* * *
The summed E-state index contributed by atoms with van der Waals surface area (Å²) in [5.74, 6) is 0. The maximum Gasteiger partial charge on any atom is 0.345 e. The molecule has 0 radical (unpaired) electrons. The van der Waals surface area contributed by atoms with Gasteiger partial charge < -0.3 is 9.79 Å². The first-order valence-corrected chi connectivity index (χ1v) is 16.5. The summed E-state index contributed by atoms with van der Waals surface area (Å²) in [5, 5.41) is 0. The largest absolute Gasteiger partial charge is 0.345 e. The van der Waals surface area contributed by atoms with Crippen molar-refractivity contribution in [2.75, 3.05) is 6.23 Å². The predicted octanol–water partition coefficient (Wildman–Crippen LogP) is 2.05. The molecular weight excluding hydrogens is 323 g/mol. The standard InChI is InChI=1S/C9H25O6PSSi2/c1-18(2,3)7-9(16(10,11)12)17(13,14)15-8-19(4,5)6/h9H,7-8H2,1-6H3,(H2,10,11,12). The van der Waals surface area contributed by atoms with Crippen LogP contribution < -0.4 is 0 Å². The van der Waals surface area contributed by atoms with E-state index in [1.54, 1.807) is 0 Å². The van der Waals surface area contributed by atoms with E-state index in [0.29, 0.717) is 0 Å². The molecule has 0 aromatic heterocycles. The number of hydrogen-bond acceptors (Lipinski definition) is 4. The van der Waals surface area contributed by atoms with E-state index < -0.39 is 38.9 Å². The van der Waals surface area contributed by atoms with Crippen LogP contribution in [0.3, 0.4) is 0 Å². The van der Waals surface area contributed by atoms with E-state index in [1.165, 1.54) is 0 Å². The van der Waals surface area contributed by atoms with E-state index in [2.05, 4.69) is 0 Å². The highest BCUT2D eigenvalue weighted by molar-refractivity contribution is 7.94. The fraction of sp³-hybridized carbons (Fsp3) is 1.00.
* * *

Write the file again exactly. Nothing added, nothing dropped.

The summed E-state index contributed by atoms with van der Waals surface area (Å²) in [5.74, 6) is 0. The maximum Gasteiger partial charge on any atom is 0.345 e. The molecule has 0 radical (unpaired) electrons. The van der Waals surface area contributed by atoms with Gasteiger partial charge < -0.3 is 9.79 Å². The first-order valence-corrected chi connectivity index (χ1v) is 16.5. The summed E-state index contributed by atoms with van der Waals surface area (Å²) in [5, 5.41) is 0. The largest absolute Gasteiger partial charge is 0.345 e. The van der Waals surface area contributed by atoms with Crippen molar-refractivity contribution in [2.75, 3.05) is 6.23 Å². The predicted octanol–water partition coefficient (Wildman–Crippen LogP) is 2.05. The molecular weight excluding hydrogens is 323 g/mol. The standard InChI is InChI=1S/C9H25O6PSSi2/c1-18(2,3)7-9(16(10,11)12)17(13,14)15-8-19(4,5)6/h9H,7-8H2,1-6H3,(H2,10,11,12). The van der Waals surface area contributed by atoms with Crippen LogP contribution < -0.4 is 0 Å². The van der Waals surface area contributed by atoms with E-state index in [1.54, 1.807) is 0 Å². The van der Waals surface area contributed by atoms with E-state index in [0.29, 0.717) is 0 Å². The molecule has 0 aromatic heterocycles. The number of hydrogen-bond acceptors (Lipinski definition) is 4. The van der Waals surface area contributed by atoms with E-state index < -0.39 is 38.9 Å². The van der Waals surface area contributed by atoms with Crippen LogP contribution in [0.3, 0.4) is 0 Å². The van der Waals surface area contributed by atoms with E-state index in [1.165, 1.54) is 0 Å². The van der Waals surface area contributed by atoms with E-state index in [2.05, 4.69) is 0 Å². The highest BCUT2D eigenvalue weighted by molar-refractivity contribution is 7.94. The fraction of sp³-hybridized carbons (Fsp3) is 1.00.